Sgt. Steven Desjourdy penalty decision put off until October

A penalty will be decided for Ottawa police Sgt. Steven Desjourdy in October at the earliest after he was found guilty of discreditable conduct related a well-publicized cellblock strip search case.

Desjourdy found guilty of discreditable conduct under Police Services Act for cellblock strip search

A penalty hearing for Sgt. Steven Desjourdy, who was found guilty of discreditable conduct at an internal Ottawa police hearing into a widely reported, controversial cellblock strip search in 2008, will continue in October.

In September 2008, Desjourdy left a female prisoner half naked in pants soaked with urine; her shirt and bra had been cut off during a strip search after she mule kicked an officer in the cellblock area.

It took more than three hours for Desjourdy to provide her with temporary clothing called a blue suit.

He was charged with sexual assault, but was later acquitted. A police disciplinary hearing was then called and found Desjourdy guilty of discreditable conduct under the Police Services Act.

Sgt. Steven Desjourdy is currently working with the Ottawa police's central district.
​Desjourdy is currently an investigator in the central district and his most recent cases were related to human trafficking and assault.

Desjourdy could face a pay cut or demotion from sergeant to constable.

Prosecution wants 6-month demotion

A penalty hearing lasting most of the day Thursday heard submissions from both sides and will continue Oct. 21.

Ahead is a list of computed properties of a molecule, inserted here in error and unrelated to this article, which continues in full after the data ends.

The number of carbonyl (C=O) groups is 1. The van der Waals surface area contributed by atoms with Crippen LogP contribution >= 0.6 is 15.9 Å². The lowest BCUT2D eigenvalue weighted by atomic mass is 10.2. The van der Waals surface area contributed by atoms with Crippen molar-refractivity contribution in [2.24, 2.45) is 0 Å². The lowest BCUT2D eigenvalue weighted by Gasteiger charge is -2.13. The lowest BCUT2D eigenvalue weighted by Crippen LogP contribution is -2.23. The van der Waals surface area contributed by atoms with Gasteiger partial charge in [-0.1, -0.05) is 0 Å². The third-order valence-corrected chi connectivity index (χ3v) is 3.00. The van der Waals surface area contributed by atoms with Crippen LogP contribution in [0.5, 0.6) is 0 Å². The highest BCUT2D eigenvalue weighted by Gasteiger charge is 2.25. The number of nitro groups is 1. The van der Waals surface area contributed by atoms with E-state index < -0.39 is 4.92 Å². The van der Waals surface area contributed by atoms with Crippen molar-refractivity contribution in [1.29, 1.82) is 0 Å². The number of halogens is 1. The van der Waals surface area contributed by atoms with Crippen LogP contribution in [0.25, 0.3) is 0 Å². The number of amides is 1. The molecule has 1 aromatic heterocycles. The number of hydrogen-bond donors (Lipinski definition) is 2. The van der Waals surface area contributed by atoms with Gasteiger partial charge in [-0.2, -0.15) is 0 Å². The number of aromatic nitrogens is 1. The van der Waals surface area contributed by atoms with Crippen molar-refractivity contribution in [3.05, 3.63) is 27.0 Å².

During closing arguments in January, prosecutor Robert Houston argued Desjourdy's testimony in the internal hearing and testimony he made under oath during a preliminary hearing three years ago was inconsistent.

Houston now seeks a six-month demotion from sergeant to first-class constable.

Defence lawyer Michael Edelson, who also represented Desjourdy during his criminal trial, argued there is no evidence Desjourdy brought discredit to the police service.

Edelson wants a five-day forfeiture of pay and a reprimand.

He added the female inmate — who cannot be identified due to a publication ban — was violent, aggressive, belligerent, profane and "the author of her own misfortune."

Police have said their review and change of cellblock operations "reflect the Service’s commitment to accountability, transparency and support to the professional staff assigned to the care and handling of prisoners."